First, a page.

Two Simple Exercises for Setting Sound Objectives

January 13, 2023
In part two of this series, I highlighted three human frailties many of us fall prey to when formulating an objective statement. If you remember, they are
  1. Confusing the means for the end.
  2. Prescribing a strategy or tactic in the objective.
  3. Succumbing to FOLO—the fear of leaving out.
In this essay, I offer two quick exercises to help elicit and define an objective. The first is more thorough and takes an hour or less to complete. The second exercise requires just minutes to do.  

1) Current State, Future State Exercise.

At its essence, an objective aims to achieve some kind of change. That change can be a wanted increase or decrease in something. For example, "boost store traffic." Or that change can be achieving transformation of some kind. For example, "Evolve from being known for speedy service to premium quality."
So, when it comes to composing an objective statement, it makes sense to take a moment to reflect upon the current state of the object(s) you want to change. Then envision the future state you would like to attain. In the illustration below, a home fixtures manufacturer seeks to grow sales through its brand.
First, identify the objects relevant to branding. Then describe the current state of each object. After that, depict the desired future state of the object.
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Next, identify the object that offers the most potential or is the most relevant. Finally, compose multiple objective statements and select the one that is most specific, actionable, and verifiable (SAV). To illustrate,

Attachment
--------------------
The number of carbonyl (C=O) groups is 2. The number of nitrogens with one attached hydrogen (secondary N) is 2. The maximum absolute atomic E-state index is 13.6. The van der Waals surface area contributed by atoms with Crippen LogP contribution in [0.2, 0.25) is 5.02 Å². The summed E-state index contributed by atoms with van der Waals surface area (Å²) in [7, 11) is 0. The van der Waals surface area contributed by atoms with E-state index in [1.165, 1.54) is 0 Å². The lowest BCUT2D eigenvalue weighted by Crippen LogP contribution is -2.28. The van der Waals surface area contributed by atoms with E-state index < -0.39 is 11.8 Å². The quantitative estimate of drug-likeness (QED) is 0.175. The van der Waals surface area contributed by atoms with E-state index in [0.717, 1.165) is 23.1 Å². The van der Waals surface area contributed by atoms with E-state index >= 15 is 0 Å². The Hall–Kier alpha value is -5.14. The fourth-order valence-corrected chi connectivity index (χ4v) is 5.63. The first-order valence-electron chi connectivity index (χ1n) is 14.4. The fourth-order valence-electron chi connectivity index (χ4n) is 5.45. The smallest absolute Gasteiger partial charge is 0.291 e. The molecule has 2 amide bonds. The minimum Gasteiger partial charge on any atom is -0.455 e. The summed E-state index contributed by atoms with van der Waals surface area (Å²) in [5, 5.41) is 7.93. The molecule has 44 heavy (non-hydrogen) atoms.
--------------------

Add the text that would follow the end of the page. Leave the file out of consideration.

Be recognized by homeowners as a preferred maker of stylish and affordable fixtures, as reported in a future AAU study.

2) Finish the Sentence Exercise.

Another exercise involves painting a picture of success by finishing the sentence,
“We’ll know this initiative is a success when _________________.”
Ask this question of yourself or your team and list all the possible answers. Then select the response that offers the most potential or is the most relevant, and then write your objective statement. To illustrate, I used the same fictional manufacturer as above.  
“We’ll know this initiative is a success when _________________.”
… we're a household name.
…we are on big box store shelves.
…top home decor influencers positively review us.
…we score high in a category AAU study.
…we get an absolute NPS score of 10 or more.
…customers wear our brand.
To over-index our Net Promoter Score (NPS) category by at least 10%.


The notions I've unpacked over this three-part series regarding objectives are far from revolutionary. However, I believe being overly problem-focused has distracted us from the design power of a well-defined objective. And that was my objective before writing this series of essays: To shift people's minds back to the discipline of defining sound objectives. And your comments will let me know if I'm successful.
Click here to read essay 1/3
Click here to read essay 2/3


Glenn Deering is the Executive Director of Strategy at Latitude—a strategic design firm in Minneapolis.